On the Lord’s Day when our congregation celebrates the Lord’s Supper, we read the following statement:
The sacrament of the Lord’s Supper or “communion” is a blessed privilege given by Christ to the people of His Church, for those who have a saving interest in His body and blood. It is not intended for those outside the faith. We believe the sharing of the bread and cup is intended for believers who are walking in obedience to Christ. That is, those who have testified of their faith, been baptized and joined themselves to and are in good standing in a Bible-believing church. To eat of the bread and drink the cup inappropriately incurs God’s judgment (1Cor. 11:29.) If you are unsure as to whether you should partake it would be best to abstain.
In past eras of church history, Christians understood this to be a wise and necessary practice. It was called “fencing the table,” purposefully excluding from the Lord’s Supper those who made a profession of Christian faith that lacked credibility. In other words, people who professed faith in Christ but who’d not yet followed the authoritative pattern of repentance and faith that Christ Himself has given His disciples in the New Testament.
First Water, Then Wine
In Scripture it’s unequivocally assumed that one’s union with Christ and His Church will be demonstrated in baptism (see Rom 6:3-4; Col 2:12; Eph 4:5), followed by membership in a local church and consequent communion with that church in the Lord’s Supper. Baptism and the Lord’s Supper serve respectively as the initiating and continuing acts of Christian faith.
Mark Dever and Paul Alexandar explain this as follows in The Deliberate Church (p. 108):
Baptism is our initial symbolic act of obedience that identifies us as disciples, protecting the regeneracy of church membership as we enter the front door of the church. Participation in the Lord’s Supper is a continuing symbolic act of unity and fellowship in Christ that identifies us as those who are continuing members of the church in good standing.
In his Systematic Theology (p. 968), Wayne Grudem has also recognized this basic point in Scripture:
The Lord Jesus instituted two ordinances (or sacraments) to be observed by the church.… baptism, an ordinance that is only observed once by each person, as a sign of the beginning of his or her Christian life.… the Lord’s Supper, an ordinance that is to be observed repeatedly throughout our Christian lives, as a sign of continuing in fellowship with Christ.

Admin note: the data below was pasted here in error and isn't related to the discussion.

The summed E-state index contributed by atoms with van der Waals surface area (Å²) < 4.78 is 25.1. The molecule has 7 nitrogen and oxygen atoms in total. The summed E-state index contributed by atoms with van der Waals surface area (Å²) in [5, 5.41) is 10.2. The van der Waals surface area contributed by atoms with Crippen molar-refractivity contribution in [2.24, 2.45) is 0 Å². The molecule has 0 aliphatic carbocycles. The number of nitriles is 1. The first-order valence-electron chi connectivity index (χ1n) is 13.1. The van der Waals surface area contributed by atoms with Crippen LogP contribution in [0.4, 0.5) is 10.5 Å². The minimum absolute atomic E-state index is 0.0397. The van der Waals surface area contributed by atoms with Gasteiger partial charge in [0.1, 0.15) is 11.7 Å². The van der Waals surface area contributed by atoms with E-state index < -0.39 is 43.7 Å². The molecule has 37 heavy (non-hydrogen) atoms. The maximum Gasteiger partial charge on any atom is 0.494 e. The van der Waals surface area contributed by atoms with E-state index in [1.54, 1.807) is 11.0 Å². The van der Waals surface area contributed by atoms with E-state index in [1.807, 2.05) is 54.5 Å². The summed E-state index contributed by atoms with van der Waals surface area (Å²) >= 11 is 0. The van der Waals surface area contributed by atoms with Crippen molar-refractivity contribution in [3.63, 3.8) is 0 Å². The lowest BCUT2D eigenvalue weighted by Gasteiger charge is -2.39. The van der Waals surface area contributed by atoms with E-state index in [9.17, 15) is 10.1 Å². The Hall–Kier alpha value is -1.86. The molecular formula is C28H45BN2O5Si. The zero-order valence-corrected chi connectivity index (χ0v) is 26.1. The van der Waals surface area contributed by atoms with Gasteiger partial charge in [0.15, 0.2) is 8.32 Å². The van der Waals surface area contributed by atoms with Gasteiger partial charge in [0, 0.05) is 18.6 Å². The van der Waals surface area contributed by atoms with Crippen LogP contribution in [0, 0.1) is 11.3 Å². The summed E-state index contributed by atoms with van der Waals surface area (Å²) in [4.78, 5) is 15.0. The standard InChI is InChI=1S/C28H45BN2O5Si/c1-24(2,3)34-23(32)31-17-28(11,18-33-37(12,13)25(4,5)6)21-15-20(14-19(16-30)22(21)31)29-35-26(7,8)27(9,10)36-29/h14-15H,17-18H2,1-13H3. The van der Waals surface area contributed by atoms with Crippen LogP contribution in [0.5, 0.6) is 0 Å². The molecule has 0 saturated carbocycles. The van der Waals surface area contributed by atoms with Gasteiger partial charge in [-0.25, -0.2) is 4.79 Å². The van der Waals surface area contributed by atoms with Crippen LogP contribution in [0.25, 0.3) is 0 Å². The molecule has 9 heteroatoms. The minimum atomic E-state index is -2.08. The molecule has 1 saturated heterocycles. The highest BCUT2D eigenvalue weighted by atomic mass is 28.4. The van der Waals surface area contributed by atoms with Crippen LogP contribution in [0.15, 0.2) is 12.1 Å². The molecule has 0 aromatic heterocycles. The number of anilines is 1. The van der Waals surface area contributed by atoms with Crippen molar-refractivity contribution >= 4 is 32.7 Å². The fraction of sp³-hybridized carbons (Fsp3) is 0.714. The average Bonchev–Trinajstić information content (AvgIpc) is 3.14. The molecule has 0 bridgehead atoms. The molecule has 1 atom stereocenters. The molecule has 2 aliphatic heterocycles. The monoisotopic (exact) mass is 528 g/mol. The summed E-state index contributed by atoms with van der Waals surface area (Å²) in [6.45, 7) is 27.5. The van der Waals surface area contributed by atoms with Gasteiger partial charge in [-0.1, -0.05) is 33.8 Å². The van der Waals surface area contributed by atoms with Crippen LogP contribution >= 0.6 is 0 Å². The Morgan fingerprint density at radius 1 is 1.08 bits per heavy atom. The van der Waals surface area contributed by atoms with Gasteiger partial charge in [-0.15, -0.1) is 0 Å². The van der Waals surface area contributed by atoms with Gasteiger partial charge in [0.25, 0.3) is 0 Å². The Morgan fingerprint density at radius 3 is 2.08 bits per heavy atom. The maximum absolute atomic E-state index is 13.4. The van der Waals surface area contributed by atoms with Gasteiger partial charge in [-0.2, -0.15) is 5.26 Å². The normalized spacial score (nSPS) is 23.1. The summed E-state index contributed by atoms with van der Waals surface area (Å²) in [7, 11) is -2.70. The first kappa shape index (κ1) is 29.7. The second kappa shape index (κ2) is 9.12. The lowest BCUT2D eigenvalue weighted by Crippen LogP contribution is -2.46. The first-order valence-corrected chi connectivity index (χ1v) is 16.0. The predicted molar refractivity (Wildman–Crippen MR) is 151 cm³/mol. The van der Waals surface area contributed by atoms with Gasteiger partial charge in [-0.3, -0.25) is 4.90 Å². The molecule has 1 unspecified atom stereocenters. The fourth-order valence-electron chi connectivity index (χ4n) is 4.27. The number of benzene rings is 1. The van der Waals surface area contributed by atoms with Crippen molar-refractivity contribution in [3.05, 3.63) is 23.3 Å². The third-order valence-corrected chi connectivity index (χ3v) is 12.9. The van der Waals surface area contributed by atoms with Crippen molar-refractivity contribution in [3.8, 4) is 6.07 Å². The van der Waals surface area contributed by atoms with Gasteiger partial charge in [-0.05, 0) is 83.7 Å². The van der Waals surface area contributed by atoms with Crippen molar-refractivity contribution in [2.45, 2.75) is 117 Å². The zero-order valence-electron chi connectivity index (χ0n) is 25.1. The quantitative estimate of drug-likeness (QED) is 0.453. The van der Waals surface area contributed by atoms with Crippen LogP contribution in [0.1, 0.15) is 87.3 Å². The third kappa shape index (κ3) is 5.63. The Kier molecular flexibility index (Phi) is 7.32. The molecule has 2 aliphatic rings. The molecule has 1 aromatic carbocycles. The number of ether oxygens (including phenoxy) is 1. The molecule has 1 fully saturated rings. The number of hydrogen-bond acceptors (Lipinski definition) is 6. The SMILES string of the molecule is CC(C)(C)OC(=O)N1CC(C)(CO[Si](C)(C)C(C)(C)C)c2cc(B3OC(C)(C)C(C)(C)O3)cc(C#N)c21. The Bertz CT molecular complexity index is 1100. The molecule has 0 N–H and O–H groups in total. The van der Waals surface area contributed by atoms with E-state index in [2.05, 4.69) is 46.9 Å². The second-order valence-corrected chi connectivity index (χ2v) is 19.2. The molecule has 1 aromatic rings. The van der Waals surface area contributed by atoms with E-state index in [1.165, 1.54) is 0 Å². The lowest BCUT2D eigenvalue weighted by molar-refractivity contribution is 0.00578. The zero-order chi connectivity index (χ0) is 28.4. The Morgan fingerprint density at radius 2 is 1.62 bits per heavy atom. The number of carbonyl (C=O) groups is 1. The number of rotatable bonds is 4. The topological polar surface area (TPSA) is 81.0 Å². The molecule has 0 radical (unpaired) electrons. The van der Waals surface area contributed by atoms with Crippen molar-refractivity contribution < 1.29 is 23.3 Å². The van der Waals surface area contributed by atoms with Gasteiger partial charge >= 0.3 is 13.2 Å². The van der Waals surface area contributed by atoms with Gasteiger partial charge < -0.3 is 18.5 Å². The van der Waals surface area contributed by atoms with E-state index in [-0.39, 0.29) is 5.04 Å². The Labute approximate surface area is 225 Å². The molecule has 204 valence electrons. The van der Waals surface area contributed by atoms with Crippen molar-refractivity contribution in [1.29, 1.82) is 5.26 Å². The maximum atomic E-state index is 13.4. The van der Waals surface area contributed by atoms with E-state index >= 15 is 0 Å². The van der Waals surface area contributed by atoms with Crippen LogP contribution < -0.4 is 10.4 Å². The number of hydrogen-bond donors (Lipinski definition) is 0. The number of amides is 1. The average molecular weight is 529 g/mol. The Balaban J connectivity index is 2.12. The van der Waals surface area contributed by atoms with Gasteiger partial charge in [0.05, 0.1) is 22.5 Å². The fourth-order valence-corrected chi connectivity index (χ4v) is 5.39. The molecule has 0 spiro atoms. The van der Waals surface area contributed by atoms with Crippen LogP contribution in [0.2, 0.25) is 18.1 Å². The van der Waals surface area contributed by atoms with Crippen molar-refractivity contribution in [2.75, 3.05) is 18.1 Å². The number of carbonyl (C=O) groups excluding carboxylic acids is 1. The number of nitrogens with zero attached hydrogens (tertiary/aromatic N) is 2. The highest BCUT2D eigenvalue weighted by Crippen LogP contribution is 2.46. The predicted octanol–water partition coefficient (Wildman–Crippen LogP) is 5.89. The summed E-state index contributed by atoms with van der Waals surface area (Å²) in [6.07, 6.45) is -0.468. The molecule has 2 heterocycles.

In the Bible, it really is as straightforward as Pop-Tart directions: 1. Repent of unbelief and trust in the Lord Jesus. 2. Publicly declare repentance and faith by immersion in water administered by a local church. 3. Continue discipleship with the church, including receiving the bread and cup at the Lord’s Supper. That’s it! Enjoy the crispy outside, with a warm and tasty filling.
And what this means at the end of the day is that without having been baptized and formally associated with a local church, the credibility of any claim to trust and obey Christ as Lord is rightly called into question. Therefore, to participate in the Lord’s Supper would lack any coherence to the Christian life authoritatively declared to us in the Bible and the wisdom of Christ’s mind revealed therein. Pardon the crass illustration, but it’d really be not too dissimilar to moving-in together before you’ve actually entered the marriage covenant at a wedding ceremony.
Losing Our Religious Polity
Owing to a neglect of the most basic and historic applications of the Bible in today’s evangelical churches, our practice of fencing the table likely gets the most inquisition from visitors (followed closely after why we pray and read the Bible so much, strange questions indeed from those who apparently want to be Christians!). Their line of questioning usually follows some version of how this practice could be consistent with Christ’s love. If pressed for time, I usually reply that it must be since the same Christ whose loved us has given us this practice in His Word.
But I really do understand why professing Christians ask these questions. For over a century, the vast majority of American Christians have been taught through both example and clear exhortation that Christian witness in our world means removing fences, not erecting them. Accordingly, most American Christians assume that a church’s polity – how a local church is governed and practices her faith in Christ – involves matters that are totally indifferent at best and at worst are just plain mean.
So I’m repeatedly given the opportunity to explain that to quite the contrary, we believe serious and counter-cultural application of the Bible’s teaching on a church’s polity is how we are to be faithful to the Lord and wise in this world. Owing to our God’s character, the faithful application of His Word is always love defined (see Exod 34:6-7; 1 John 4:7-12), so fencing the Lord’s Table is really an expression of our love for others. We will continue our practice for this timeless reason, but also for one more reason – one that’s a bit pressing.
The current cultural pressures on American Christians will ultimately vindicate that our convictions about applying biblical polity are right. But more on that in our next post.